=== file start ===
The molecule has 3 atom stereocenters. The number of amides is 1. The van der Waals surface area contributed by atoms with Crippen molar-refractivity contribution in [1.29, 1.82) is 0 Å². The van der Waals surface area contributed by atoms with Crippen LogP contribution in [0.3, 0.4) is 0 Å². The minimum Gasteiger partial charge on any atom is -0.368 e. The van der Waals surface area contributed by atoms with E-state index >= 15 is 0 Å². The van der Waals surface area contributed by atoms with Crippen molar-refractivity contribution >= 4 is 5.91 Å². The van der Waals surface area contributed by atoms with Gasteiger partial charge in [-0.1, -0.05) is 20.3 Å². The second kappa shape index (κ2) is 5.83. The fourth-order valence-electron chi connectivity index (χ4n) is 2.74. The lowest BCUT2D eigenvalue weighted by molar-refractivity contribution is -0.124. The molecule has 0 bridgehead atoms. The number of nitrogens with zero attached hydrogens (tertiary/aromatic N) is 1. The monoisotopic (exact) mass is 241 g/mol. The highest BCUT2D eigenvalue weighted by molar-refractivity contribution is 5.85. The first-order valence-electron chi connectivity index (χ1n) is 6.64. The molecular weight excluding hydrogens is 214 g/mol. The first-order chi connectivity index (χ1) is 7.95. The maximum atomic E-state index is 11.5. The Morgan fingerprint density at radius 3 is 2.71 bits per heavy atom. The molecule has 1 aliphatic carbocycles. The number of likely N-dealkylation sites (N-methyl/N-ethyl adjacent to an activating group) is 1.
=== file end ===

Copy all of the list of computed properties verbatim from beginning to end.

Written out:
The molecule has 3 atom stereocenters. The number of amides is 1. The van der Waals surface area contributed by atoms with Crippen molar-refractivity contribution in [1.29, 1.82) is 0 Å². The van der Waals surface area contributed by atoms with Crippen LogP contribution in [0.3, 0.4) is 0 Å². The minimum Gasteiger partial charge on any atom is -0.368 e. The van der Waals surface area contributed by atoms with E-state index >= 15 is 0 Å². The van der Waals surface area contributed by atoms with Crippen molar-refractivity contribution >= 4 is 5.91 Å². The van der Waals surface area contributed by atoms with Gasteiger partial charge in [-0.1, -0.05) is 20.3 Å². The second kappa shape index (κ2) is 5.83. The fourth-order valence-electron chi connectivity index (χ4n) is 2.74. The lowest BCUT2D eigenvalue weighted by molar-refractivity contribution is -0.124. The molecule has 0 bridgehead atoms. The number of nitrogens with zero attached hydrogens (tertiary/aromatic N) is 1. The monoisotopic (exact) mass is 241 g/mol. The highest BCUT2D eigenvalue weighted by molar-refractivity contribution is 5.85. The first-order valence-electron chi connectivity index (χ1n) is 6.64. The molecular weight excluding hydrogens is 214 g/mol. The first-order chi connectivity index (χ1) is 7.95. The maximum atomic E-state index is 11.5. The Morgan fingerprint density at radius 3 is 2.71 bits per heavy atom. The molecule has 1 aliphatic carbocycles. The number of likely N-dealkylation sites (N-methyl/N-ethyl adjacent to an activating group) is 1.